Writer’s block is something we will all inevitably face at some point in our lives. Whether we write creatively, blog, or have a university/school assessment, the dreaded wall hits us all. This is something I experienced regularly this year, having started my blog and taking a Drama with Creative Writing degree where I have lots of assessments (including one where I had to write a novel!). No matter how hard you try you just can’t seem to beat it, right? Well, wrong, ish. Although it seems impossible at the time, there are some things you can try to beat that block and start writing again. Here are my top tips that have saved me this year.
- Create the right atmosphere (or write atmosphere, get it?!)
One thing I have noticed since being required to write a lot is that I often need specific conditions to help the creativity flow. These vary between what I am writing, but atmosphere is still very important to me. In general, I like to have a gentle smelling candle, some fairy lights and fresh air, as long as it isn’t the dreaded English Winter! If I’m writing an essay I need silence but if I’m writing a blog post I often enjoy some music with it. My creative writing is somewhere in between. Experiment with what works best for you and you’ll soon relate these conditions to writing, which will soon help you beat the block.
- Carry a notebook
Carrying a notebook is something I learnt in my first ever creative writing class in my first year at university. I will never forget my lecturer telling me you should always have a small book and pen to hand, because you never know when inspiration will strike. Now you will often catch me walking down the street jotting down all the odd and wonderful things you hear from people watching or passers-by. I even use my phone for notes, which works just as well. Over my three years at university I’ve written inspiration for stories, recorded my thoughts for a blog post after leaving the cinema, and even frantically recorded my genius essay plan which tends to click at the most inconvenient of moments.
- Look for inspiration
Sometimes we aren’t all fortunate enough to hear a stranger’s story which inspires a full trilogy. If you’re struggling to write, don’t be afraid to look for what you need. Whether you’re constantly reading books or watching films, scrolling endlessly through WordPress, walking through your city, everything is inspiration. It’s commonly said that nothing is an original idea anymore, so don’t be afraid to turn to others for help. Of course, plagiarism is illegal and can get your work disqualified at university or you’ll find yourself with a hefty fine if you steal someone’s book, but take these ideas and turn them into your own.
- Plan ahead
I have a small notebook filled with plenty of blog post ideas. Most I have never touched because I’m always hit with new ideas but these plans are always there for days when I’m stuck. In fact, this post was actually a backup plan for days writer’s block is taking over! I always find it helpful to have a plan of what I actually want to write, whether it’s an academic essay, a novel, or a blog post. It helped me get through university to graduate with a first and is slowly helping my little blog.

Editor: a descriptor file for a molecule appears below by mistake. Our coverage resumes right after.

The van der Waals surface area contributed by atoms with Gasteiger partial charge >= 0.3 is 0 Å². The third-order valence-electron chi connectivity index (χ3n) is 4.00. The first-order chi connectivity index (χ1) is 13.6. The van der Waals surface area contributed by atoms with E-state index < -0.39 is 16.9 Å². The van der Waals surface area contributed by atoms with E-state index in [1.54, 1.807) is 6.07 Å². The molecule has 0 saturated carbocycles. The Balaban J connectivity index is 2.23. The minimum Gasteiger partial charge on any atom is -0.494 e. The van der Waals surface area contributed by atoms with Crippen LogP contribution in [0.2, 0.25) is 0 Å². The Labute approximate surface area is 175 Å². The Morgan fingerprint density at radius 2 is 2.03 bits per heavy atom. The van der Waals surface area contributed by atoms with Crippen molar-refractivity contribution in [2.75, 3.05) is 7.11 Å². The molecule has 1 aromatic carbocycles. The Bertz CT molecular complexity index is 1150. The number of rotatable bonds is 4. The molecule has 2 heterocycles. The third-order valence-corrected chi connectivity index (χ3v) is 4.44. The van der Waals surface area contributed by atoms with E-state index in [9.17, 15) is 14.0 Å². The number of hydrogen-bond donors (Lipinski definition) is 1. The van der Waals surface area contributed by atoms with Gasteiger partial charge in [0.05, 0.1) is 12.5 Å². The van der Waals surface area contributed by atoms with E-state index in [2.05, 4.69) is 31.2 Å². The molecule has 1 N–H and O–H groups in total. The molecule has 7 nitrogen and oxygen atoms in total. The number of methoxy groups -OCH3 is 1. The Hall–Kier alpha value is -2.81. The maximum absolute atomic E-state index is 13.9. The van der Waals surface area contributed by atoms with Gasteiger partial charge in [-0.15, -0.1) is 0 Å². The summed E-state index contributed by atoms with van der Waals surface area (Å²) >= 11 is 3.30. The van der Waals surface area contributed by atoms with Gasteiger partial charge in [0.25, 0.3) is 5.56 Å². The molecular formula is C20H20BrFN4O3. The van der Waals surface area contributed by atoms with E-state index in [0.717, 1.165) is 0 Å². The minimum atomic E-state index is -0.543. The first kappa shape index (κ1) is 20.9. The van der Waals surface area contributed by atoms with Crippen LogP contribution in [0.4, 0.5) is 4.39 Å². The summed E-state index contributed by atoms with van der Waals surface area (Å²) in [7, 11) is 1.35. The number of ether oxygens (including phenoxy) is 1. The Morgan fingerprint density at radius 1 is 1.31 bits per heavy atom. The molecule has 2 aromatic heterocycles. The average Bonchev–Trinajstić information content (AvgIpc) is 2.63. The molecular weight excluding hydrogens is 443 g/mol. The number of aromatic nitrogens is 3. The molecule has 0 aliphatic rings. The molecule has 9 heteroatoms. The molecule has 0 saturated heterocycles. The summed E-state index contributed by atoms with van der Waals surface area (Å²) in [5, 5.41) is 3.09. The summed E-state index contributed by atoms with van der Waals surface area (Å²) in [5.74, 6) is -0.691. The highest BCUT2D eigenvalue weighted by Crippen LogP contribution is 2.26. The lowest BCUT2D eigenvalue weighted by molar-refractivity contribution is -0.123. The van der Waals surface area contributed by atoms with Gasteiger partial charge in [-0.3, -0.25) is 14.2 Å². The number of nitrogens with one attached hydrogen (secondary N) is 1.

- Keep to a schedule
Finding the time to write can be difficult with all of life’s responsibilities sitting in the way, so nothing is worse than being hit by writer’s block in your only spare hour of the week. Despite being extremely organised, I’m not really one for keeping a writing schedule (much to my lecturer’s disappointment). However, I know many successful people who always write before breakfast, only write at 6pm, or whatever suits them. I find being this precise doesn’t work for me at this point in my life so I try to set writing goals instead. I always aim for at least one blog post a week and I have a monthly feature which helps me stick to a schedule.
- Write, write, write.
Just write. You heard me. Write. But how can I write when I have writer’s block, as you’ve just spent five previous points trying to beat? Well, sometimes the only way to beat writer’s block is to write. Take anything that comes into your mind and throw it on the page in a stream of consciousness. Your writing will most likely be terrible, be warned, but that’s okay. You may throw all of the word vomit away and start again, or you could find some inspirational gold within. If you really want to write you can force your body into it and sooner or later it will work with you.
Writer’s block is a big pain in the behind but it can be easy to beat if you try. Whether you’re a natural born writer or you’re forced to answer a question you’re still not sure you understand for an exam, we all suffer from the dreaded block at some point. Don’t sit in front of a blank wall and suffer, try some of these top tips instead! Hopefully they help some of you beat the block and get your creative juices flowing.
What are your best tips to beat writer’s block? Happy writing!